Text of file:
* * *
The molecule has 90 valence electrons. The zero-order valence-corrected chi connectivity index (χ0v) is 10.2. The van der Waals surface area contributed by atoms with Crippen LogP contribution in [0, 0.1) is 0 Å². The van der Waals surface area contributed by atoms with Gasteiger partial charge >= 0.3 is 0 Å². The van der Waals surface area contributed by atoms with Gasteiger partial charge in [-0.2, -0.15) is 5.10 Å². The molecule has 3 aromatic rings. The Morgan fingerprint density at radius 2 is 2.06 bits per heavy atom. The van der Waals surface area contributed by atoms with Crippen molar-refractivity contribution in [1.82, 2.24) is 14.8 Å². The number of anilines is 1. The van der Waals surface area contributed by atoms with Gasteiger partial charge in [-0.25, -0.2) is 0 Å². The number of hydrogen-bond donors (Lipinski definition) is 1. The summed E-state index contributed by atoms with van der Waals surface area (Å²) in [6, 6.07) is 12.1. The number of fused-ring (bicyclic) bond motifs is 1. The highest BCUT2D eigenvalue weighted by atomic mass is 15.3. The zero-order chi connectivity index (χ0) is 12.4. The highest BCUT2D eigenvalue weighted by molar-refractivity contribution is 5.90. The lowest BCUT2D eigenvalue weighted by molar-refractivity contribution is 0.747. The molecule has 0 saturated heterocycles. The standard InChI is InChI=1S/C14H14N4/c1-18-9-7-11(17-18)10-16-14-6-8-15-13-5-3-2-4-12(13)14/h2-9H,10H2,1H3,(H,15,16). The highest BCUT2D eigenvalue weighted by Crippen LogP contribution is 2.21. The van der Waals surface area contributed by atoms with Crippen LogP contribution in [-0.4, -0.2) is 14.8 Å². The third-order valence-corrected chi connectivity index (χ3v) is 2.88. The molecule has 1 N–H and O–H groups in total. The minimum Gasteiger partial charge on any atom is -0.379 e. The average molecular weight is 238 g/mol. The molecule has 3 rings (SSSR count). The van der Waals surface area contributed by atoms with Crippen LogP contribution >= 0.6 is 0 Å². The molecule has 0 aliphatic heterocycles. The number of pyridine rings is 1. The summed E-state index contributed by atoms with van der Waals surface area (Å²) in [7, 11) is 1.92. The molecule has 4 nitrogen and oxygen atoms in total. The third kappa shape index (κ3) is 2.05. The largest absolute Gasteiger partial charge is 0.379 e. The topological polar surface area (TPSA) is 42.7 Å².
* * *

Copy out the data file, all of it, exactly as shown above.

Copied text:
The molecule has 90 valence electrons. The zero-order valence-corrected chi connectivity index (χ0v) is 10.2. The van der Waals surface area contributed by atoms with Crippen LogP contribution in [0, 0.1) is 0 Å². The van der Waals surface area contributed by atoms with Gasteiger partial charge >= 0.3 is 0 Å². The van der Waals surface area contributed by atoms with Gasteiger partial charge in [-0.2, -0.15) is 5.10 Å². The molecule has 3 aromatic rings. The Morgan fingerprint density at radius 2 is 2.06 bits per heavy atom. The van der Waals surface area contributed by atoms with Crippen molar-refractivity contribution in [1.82, 2.24) is 14.8 Å². The number of anilines is 1. The van der Waals surface area contributed by atoms with Gasteiger partial charge in [-0.25, -0.2) is 0 Å². The number of hydrogen-bond donors (Lipinski definition) is 1. The summed E-state index contributed by atoms with van der Waals surface area (Å²) in [6, 6.07) is 12.1. The number of fused-ring (bicyclic) bond motifs is 1. The highest BCUT2D eigenvalue weighted by atomic mass is 15.3. The zero-order chi connectivity index (χ0) is 12.4. The highest BCUT2D eigenvalue weighted by molar-refractivity contribution is 5.90. The lowest BCUT2D eigenvalue weighted by molar-refractivity contribution is 0.747. The molecule has 0 saturated heterocycles. The standard InChI is InChI=1S/C14H14N4/c1-18-9-7-11(17-18)10-16-14-6-8-15-13-5-3-2-4-12(13)14/h2-9H,10H2,1H3,(H,15,16). The highest BCUT2D eigenvalue weighted by Crippen LogP contribution is 2.21. The van der Waals surface area contributed by atoms with Crippen LogP contribution in [-0.4, -0.2) is 14.8 Å². The third-order valence-corrected chi connectivity index (χ3v) is 2.88. The molecule has 1 N–H and O–H groups in total. The minimum Gasteiger partial charge on any atom is -0.379 e. The average molecular weight is 238 g/mol. The molecule has 3 rings (SSSR count). The van der Waals surface area contributed by atoms with Crippen LogP contribution >= 0.6 is 0 Å². The molecule has 0 aliphatic heterocycles. The number of pyridine rings is 1. The summed E-state index contributed by atoms with van der Waals surface area (Å²) in [7, 11) is 1.92. The molecule has 4 nitrogen and oxygen atoms in total. The third kappa shape index (κ3) is 2.05. The largest absolute Gasteiger partial charge is 0.379 e. The topological polar surface area (TPSA) is 42.7 Å².